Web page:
Michael Fremer  |  Aug 01, 2005  |  1 comments

Sundazed's Bob Irwin plays guitar and loves guitarists. In case you haven't noticed, go through the Sundazed catalog and you'll see. Hank Garland, best known as a Nashville session cat who played with Elvis, Eddy Arnold (in his touring band) and many, many others, was equally adept at playing electric jazz and this album on SESAC records issued in 1960 proved it. Adding to the interest here is the inclusion on the session of the very young vibraphonist Gary Burton.

Michael Fremer  |  Aug 01, 2005  |  1 comments

“Jazz” and “clarinet” usually equals Dixieland in the minds of many jazz fans, which may explain, in part, why jazz clarinetist Jimmy Guiffre, a most imaginative, and free-spirited musician failed to achieve the acclaim he deserved-not that there's anything wrong with Dixieland.

Michael Fremer  |  Jul 31, 2005  |  First Published: Dec 31, 1969  |  0 comments

Site mascot Eno, celebrated his 11th birthday today, July 18th, 2005—a major milestone for a Bernese Mountain Dog.

This breed has an average lifespan of around 8 years due to size (big dogs have shorter lifespans in general) as well as a variety of health issues includng cancer.

Michael Fremer  |  Jul 10, 2005  |  First Published: Dec 31, 1969  |  0 comments
Michael Fremer wrote about the EAR 834P Deluxe in August 2003 (Vol.26 No.8):

I've been meaning to review this Tim de Paravicini design for years. Finally, egged on by readers, here goes.

Michael Fremer  |  Jul 01, 2005  |  First Published: Dec 31, 1969  |  0 comments

You won't find Roy Halee's name on many great sounding records. Not because the veteran recording engineer hasn't made them, but because Columbia Records' policy for many years was to not credit the engineer on the jacket. So, aside from the few that do credit him, the others require you to know who they are. That's one reason I tracked Roy down through Sterling Sound's Greg Calbi who has mastered many of Halee's recent projects. But more importantly, as with Bill Porter, I just wanted to sit down face to face with someone who has consistently provided us with great sound, and find out why and how he managed to do it, when so many others failed.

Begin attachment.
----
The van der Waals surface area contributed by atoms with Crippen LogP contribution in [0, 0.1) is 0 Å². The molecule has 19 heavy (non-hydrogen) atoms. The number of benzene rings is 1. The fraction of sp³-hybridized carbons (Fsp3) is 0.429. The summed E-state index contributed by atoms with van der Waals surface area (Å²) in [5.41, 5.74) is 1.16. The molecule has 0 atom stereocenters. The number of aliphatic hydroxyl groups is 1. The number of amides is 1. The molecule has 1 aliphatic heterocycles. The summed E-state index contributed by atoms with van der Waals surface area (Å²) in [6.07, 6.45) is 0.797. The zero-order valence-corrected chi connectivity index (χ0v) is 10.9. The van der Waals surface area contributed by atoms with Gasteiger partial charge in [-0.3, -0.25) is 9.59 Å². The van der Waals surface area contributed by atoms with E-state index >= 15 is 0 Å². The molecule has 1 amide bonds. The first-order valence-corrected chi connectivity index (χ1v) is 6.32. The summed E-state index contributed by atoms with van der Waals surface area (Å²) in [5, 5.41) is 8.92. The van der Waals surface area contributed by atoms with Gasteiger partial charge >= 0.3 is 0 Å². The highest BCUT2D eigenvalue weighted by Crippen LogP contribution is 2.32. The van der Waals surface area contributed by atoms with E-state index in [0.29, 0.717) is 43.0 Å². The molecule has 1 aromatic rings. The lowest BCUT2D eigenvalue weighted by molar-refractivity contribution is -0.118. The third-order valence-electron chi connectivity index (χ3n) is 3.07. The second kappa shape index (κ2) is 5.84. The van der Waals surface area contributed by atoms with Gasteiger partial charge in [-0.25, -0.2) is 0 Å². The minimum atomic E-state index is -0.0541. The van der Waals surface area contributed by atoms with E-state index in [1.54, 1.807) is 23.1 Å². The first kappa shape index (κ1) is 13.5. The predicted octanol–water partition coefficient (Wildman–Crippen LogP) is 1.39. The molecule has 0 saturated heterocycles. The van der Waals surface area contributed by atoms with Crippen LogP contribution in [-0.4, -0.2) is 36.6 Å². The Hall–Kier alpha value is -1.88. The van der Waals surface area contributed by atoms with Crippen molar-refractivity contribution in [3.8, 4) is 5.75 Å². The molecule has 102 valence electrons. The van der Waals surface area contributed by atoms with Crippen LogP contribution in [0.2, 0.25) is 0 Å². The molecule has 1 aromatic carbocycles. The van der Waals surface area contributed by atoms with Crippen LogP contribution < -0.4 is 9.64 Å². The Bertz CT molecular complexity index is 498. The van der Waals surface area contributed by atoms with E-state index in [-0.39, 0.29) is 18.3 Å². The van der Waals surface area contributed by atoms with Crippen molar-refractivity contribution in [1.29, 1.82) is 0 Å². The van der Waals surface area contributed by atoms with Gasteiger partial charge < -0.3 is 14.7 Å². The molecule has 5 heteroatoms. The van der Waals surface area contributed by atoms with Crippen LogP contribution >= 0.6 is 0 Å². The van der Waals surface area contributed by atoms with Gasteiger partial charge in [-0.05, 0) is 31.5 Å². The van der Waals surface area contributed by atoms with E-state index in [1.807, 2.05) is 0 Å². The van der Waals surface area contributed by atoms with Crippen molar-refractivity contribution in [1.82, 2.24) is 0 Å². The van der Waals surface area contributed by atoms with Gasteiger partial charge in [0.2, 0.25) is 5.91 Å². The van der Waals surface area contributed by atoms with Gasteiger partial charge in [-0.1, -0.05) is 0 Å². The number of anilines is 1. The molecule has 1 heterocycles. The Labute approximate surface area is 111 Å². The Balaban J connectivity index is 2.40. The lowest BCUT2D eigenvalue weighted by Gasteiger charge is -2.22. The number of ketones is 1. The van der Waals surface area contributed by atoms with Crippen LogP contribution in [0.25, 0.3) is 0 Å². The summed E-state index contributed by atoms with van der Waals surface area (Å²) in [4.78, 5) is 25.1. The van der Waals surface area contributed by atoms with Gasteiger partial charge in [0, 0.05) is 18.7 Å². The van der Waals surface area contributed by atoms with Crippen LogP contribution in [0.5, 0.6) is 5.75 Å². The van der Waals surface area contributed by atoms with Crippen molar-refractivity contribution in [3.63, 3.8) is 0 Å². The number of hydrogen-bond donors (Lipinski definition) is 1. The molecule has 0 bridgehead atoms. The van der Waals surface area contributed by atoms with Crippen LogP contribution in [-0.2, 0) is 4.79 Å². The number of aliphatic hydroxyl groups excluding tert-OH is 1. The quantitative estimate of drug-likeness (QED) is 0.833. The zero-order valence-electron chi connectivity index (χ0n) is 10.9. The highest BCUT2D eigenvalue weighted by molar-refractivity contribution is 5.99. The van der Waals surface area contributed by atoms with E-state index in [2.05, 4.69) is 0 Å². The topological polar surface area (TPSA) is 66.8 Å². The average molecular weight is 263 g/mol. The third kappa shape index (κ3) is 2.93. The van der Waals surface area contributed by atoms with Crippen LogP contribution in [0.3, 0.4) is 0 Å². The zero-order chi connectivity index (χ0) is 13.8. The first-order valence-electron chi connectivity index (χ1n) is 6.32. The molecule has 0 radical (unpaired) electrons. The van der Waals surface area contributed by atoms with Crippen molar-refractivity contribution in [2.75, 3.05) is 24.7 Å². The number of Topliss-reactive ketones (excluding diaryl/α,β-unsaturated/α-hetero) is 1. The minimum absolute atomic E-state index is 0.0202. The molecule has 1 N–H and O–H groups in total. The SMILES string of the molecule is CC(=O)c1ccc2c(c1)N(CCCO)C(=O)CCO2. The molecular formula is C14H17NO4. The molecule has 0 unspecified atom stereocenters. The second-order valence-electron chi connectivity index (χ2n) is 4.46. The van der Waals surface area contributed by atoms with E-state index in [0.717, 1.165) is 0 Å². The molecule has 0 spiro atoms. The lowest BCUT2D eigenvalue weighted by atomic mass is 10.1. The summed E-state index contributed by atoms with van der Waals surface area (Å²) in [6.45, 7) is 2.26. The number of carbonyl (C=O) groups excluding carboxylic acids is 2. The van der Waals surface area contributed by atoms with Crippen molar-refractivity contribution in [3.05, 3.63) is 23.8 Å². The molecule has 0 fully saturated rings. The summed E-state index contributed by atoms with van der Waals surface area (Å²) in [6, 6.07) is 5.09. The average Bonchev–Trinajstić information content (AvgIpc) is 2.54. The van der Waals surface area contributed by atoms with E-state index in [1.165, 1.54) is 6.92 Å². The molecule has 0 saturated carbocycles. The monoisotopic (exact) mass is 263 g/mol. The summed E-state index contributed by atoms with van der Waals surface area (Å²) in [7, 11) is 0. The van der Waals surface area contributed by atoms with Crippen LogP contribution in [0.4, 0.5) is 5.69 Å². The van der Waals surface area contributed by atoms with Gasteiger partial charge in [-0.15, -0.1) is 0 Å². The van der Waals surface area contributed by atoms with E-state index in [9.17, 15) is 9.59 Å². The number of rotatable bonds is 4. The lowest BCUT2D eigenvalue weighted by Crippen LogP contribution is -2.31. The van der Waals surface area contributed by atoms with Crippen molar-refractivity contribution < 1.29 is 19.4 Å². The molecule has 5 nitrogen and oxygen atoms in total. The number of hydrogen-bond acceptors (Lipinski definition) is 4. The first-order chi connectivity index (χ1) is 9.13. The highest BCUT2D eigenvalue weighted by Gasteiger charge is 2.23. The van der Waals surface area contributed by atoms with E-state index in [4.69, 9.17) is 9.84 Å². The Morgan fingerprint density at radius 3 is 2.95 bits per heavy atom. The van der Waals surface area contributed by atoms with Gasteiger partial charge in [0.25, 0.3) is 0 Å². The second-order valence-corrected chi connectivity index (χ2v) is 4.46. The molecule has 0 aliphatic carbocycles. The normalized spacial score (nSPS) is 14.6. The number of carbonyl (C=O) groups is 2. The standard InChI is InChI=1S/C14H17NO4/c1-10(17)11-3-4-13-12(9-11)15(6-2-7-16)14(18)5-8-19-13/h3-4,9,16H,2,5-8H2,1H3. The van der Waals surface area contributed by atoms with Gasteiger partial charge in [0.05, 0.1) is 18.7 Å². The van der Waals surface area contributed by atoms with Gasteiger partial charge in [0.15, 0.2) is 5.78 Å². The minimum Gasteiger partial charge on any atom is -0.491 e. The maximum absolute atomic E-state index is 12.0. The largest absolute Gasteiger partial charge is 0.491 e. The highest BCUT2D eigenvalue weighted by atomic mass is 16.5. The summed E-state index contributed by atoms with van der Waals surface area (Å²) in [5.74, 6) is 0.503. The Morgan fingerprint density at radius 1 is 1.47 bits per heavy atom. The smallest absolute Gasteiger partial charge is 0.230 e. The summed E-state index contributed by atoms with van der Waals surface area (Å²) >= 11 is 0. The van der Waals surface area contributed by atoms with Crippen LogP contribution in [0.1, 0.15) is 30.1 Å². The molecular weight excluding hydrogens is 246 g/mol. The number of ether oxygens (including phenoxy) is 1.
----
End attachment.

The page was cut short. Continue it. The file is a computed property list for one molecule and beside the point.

Some of Halee's recording credits are well known:all of Simon and Garfunkel's records, the best sounding Byrds albums (Notorious Byrd Brothers and Sweetheart of the Rodeo), and of course, Paul Simon's two fascinating and extremely successful projects (both commercially and artistically) Graceland and Rhythm of the Saints.

Michael Fremer  |  Jun 30, 2005  |  First Published: Dec 31, 1969  |  0 comments
MF: Sonically, the 3 CD set (issued by Columbia in 1991) is a real disappointment.

RH:  Yea, well hey! It's fourth and fifth generation tapes! They lose tapes now. They had a foolproof filing system at one time. I don't know what happened. Anyway, here come these things in the studio, what am I supposed to do with this stuff? So my first reaction is send it back! I call CBS. I say “Hey, give me a break! Let's get the originals. I'll remix it. I'll  do anything. Anything you want! I don't care. It's history, I want to do it right.

Michael Fremer  |  Jun 30, 2005  |  First Published: Dec 31, 1969  |  0 comments

A Selected Roy Halee Discography

1)Simon and Garfunkel Sounds of Silence. Columbia CS9269 (“360 Sound label).

Their first “electrified” album features ultra-clean, natural sound on both electric and acoustic instruments. Check out the harpsichord on “Leaves That are Green” along with the deep acoustic bass and the tightly focused and well articulated tambourine. And both voices are absolutely natural sounding, mixed to blend and yet remain individually discernible. The two track master tapes have been lost by CBS. Original pressings are plentiful and relatively inexpensive. But just because you find a “360 Sound” label doesn't mean you have an “original” pressing. -1A is an original. Then -1B, etc. Past a certain number it goes to -1AA, etc. There's great variability to the sound of these different pressings with -1A being best, of course.

Michael Fremer  |  Jun 01, 2005  |  0 comments

When Quantegy, the last analog tape manufacturer, went into bankruptcy late last year, Wilco's Jeff Tweedy was quoted in a Wall Street Journal story saying something to the effect that the tape upon which his albums are recorded may become worth more than the recordings themselves and that the tape may have to be recycled so the group could continue recording.

Michael Fremer  |  Jun 01, 2005  |  0 comments

“Any chimp can play human for a day/and use his opposable thumbs to iron his uniform/and run for office on election day/and fancy himself a real decision maker/then deploy more troops than salt in a shaker,” Jenny Lewis sings with a droll lilt on “It's a Hit,” this album's catchy opener. Hmm. I wonder who she's singing about?

Michael Fremer  |  Jun 01, 2005  |  0 comments

This mostly fabulous sounding 10 LP set cut almost exclusively from original analog master tapes puts into focus a so-called “in between” period for Miles: between the end of the Kind of Blue era and the beginning of the Miles/Shorter/Hancock/Carter/Williams quintet era chronicled on Mosaic's The Complete Studio Recordings of The Miles Davis Quintet 1965-1968 (Mosaic MQ 10-177).